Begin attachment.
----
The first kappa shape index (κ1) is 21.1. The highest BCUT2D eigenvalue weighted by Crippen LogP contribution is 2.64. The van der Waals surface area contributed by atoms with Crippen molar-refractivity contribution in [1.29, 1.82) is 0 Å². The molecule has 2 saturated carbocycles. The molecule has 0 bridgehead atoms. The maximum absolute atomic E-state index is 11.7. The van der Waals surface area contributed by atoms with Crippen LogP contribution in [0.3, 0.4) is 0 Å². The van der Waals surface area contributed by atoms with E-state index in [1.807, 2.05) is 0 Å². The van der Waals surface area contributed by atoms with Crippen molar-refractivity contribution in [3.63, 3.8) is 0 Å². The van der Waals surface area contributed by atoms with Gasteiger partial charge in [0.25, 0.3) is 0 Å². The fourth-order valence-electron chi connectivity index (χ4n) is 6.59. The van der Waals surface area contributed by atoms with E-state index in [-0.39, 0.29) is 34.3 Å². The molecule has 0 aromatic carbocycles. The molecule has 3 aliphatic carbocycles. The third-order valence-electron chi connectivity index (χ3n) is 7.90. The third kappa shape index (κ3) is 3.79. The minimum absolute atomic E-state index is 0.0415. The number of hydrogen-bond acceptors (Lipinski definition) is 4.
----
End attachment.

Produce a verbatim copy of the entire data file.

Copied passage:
The first kappa shape index (κ1) is 21.1. The highest BCUT2D eigenvalue weighted by Crippen LogP contribution is 2.64. The van der Waals surface area contributed by atoms with Crippen molar-refractivity contribution in [1.29, 1.82) is 0 Å². The molecule has 2 saturated carbocycles. The molecule has 0 bridgehead atoms. The maximum absolute atomic E-state index is 11.7. The van der Waals surface area contributed by atoms with Crippen LogP contribution in [0.3, 0.4) is 0 Å². The van der Waals surface area contributed by atoms with E-state index in [1.807, 2.05) is 0 Å². The van der Waals surface area contributed by atoms with Crippen molar-refractivity contribution in [3.63, 3.8) is 0 Å². The van der Waals surface area contributed by atoms with Gasteiger partial charge in [0.25, 0.3) is 0 Å². The fourth-order valence-electron chi connectivity index (χ4n) is 6.59. The van der Waals surface area contributed by atoms with E-state index in [-0.39, 0.29) is 34.3 Å². The molecule has 0 aromatic carbocycles. The molecule has 3 aliphatic carbocycles. The third-order valence-electron chi connectivity index (χ3n) is 7.90. The third kappa shape index (κ3) is 3.79. The minimum absolute atomic E-state index is 0.0415. The number of hydrogen-bond acceptors (Lipinski definition) is 4.